What's old is new again with reboots of classic devices for gaming and music coming out all the time. But that kitsch value comes at a cost, even if the tech is from the current era.
Audiophiles want digital music players that leave out cellular components in favor of sound-quality-maximizing gadgets – or at least that's what Sony appears to be betting on with the introduction of a $3,700 so-called Walkman this week.
Before you ask, no it can't play actual tapes, which means it's not really a Walkman at all but rather an Android 11 media player that can stream and play downloaded music via apps, much like your smartphone can probably do. But we won't talk about that because gold plating.
Sony on Friday launched a subsidiary dedicated to optical communications – in space.
The new company, Sony Space Communications Corporation (SSCC) plans to develop small optical communication devices that connect satellites in low Earth orbit using a laser beam, and provide the resulting connection as a service.
These small devices can provide high speed communication more effectively than radio, because they do not need a large antenna, high power output or complicated licenses, said Sony in a canned statement.
Sony Computer Science Laboratories (CSL) and the Japanese space agency have conducted an experiment to transmit data from the stratosphere to space and declared the results promising as a complete file was delivered at 446 megabits per second.
Data networking is hard in space, because distances and latency are substantial and radiation can impact transmissions. Those challenges have led to efforts like the Interplanetary networking SIG and its delay-tolerant networking (DTN) tech that makes internet standards work despite the challenges of space.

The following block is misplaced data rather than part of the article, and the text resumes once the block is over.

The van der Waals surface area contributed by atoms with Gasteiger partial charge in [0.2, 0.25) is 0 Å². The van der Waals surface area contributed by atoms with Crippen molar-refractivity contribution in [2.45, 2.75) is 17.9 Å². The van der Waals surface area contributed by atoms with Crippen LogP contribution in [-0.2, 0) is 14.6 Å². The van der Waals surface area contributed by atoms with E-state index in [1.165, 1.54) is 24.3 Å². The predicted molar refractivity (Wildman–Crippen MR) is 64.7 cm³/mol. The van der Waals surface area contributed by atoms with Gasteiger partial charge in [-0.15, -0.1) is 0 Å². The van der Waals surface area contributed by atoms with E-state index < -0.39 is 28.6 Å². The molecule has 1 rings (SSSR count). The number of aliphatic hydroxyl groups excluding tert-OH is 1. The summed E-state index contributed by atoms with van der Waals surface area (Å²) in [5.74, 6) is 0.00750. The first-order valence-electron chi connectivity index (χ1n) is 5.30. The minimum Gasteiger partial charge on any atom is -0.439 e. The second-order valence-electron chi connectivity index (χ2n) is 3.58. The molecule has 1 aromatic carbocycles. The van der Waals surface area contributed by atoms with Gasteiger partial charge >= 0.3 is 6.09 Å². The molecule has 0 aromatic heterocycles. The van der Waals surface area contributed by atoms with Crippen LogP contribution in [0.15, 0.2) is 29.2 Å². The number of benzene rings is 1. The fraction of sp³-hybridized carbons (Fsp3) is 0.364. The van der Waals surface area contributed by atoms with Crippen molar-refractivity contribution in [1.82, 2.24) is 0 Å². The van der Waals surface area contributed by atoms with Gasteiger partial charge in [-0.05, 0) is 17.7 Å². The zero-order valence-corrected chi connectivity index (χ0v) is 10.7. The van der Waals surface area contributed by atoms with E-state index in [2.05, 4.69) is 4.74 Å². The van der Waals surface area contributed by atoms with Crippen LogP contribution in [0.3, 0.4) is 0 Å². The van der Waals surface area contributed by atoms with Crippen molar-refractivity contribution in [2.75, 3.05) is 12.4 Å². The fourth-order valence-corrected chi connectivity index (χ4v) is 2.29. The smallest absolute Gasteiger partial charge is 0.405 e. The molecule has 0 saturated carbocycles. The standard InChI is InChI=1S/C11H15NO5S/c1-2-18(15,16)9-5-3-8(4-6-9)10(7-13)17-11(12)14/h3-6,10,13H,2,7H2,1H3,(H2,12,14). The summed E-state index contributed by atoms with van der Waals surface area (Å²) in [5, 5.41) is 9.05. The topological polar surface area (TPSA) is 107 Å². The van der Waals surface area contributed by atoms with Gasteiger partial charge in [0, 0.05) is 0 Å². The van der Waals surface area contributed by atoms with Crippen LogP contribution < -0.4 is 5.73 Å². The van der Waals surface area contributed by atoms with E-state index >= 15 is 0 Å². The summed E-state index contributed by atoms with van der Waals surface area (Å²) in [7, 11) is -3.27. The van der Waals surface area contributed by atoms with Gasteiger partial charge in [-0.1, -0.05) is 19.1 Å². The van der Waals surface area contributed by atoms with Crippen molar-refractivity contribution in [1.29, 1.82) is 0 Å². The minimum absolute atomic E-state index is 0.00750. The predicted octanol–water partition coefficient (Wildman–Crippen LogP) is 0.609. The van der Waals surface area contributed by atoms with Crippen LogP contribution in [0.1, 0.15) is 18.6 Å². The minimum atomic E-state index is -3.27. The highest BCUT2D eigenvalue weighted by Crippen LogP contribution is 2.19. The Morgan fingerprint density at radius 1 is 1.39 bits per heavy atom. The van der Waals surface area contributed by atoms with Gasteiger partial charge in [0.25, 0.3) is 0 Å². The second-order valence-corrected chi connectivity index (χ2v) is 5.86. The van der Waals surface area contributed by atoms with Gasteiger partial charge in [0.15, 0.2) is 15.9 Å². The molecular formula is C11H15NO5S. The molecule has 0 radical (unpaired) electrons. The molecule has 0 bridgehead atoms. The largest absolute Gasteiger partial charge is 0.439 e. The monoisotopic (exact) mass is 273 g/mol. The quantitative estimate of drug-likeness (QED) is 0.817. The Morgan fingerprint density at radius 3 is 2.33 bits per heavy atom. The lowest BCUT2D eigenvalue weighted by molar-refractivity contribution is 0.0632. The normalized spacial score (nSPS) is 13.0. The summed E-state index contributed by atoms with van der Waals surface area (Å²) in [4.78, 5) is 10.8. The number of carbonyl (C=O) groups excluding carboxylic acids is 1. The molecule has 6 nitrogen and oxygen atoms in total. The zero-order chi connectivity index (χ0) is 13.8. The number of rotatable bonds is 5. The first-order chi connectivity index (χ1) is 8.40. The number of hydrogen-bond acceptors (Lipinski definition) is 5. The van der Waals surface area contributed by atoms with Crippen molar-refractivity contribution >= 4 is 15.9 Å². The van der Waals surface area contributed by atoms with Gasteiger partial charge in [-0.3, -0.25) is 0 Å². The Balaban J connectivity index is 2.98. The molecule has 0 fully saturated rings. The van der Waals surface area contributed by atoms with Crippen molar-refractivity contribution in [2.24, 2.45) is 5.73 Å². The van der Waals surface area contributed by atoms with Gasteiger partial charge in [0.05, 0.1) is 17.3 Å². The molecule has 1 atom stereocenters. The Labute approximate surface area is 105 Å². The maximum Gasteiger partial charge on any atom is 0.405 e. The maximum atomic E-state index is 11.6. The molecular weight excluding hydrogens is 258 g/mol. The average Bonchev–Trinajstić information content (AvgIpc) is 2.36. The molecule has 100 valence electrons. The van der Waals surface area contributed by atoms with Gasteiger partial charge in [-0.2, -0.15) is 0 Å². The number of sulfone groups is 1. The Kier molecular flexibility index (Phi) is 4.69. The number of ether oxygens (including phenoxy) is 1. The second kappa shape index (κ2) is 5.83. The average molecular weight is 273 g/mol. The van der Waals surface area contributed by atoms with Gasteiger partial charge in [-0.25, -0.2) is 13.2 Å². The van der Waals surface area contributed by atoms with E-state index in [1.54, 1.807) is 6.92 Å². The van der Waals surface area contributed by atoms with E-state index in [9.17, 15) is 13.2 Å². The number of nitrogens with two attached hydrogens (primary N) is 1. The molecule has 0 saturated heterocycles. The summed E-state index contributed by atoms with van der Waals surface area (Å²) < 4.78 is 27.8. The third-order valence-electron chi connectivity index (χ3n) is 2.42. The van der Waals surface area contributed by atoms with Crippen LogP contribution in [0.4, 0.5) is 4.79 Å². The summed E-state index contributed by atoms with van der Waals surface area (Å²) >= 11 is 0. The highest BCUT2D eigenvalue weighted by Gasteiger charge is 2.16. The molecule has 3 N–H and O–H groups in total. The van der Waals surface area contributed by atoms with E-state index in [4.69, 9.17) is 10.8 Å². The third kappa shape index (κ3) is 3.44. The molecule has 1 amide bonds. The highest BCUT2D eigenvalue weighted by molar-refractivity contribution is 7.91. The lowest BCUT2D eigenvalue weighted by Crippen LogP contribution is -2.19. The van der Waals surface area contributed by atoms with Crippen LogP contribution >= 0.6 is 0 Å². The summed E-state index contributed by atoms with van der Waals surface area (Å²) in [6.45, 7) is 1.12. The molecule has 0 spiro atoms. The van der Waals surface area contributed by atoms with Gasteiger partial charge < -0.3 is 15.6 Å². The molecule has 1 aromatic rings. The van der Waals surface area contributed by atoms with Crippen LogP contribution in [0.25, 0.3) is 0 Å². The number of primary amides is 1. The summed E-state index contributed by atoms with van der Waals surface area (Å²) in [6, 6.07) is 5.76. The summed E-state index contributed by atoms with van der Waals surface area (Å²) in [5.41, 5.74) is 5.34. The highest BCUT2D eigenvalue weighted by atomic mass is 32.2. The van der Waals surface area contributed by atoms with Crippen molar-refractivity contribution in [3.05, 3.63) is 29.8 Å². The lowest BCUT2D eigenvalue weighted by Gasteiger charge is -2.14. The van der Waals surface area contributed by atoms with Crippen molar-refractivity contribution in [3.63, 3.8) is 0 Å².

DTN also addresses the problem of network nodes disappearing over the horizon – and therefore beyond the reach of radio or optical signals – by (as its name implies) not getting grumpy if packets take a while to reach their intended destinations.
Retired Microsoft engineer, Dave Plummer, offered a blast from the past last week with a look back at the infamous Sony Windows "rootkit" scandal.
Sony has detailed plans to expand its sensors business and make it more relevant to edge computing and the internet of things, while also outlining growth plans in gaming, anime, and electric cars.
In an outline [PDF] of a new strategy outlined yesterday in Tokyo, Sony said in the past eight years it has concentrated resources particularly towards CMOS image sensors to secure a dominant position in the imaging applications and sensing market.
Positioning its investment as a contribution to the “evolution of IoT technology,” Sony said:
The RPG Greetings, traveller, and welcome back to The Register Plays Games, our monthly gaming column. In May, the industry finally pushed some hot properties out the door including Resident Evil Village, Biomutant, and the Mass Effect remasters. But we opted to check out something just a little bit older.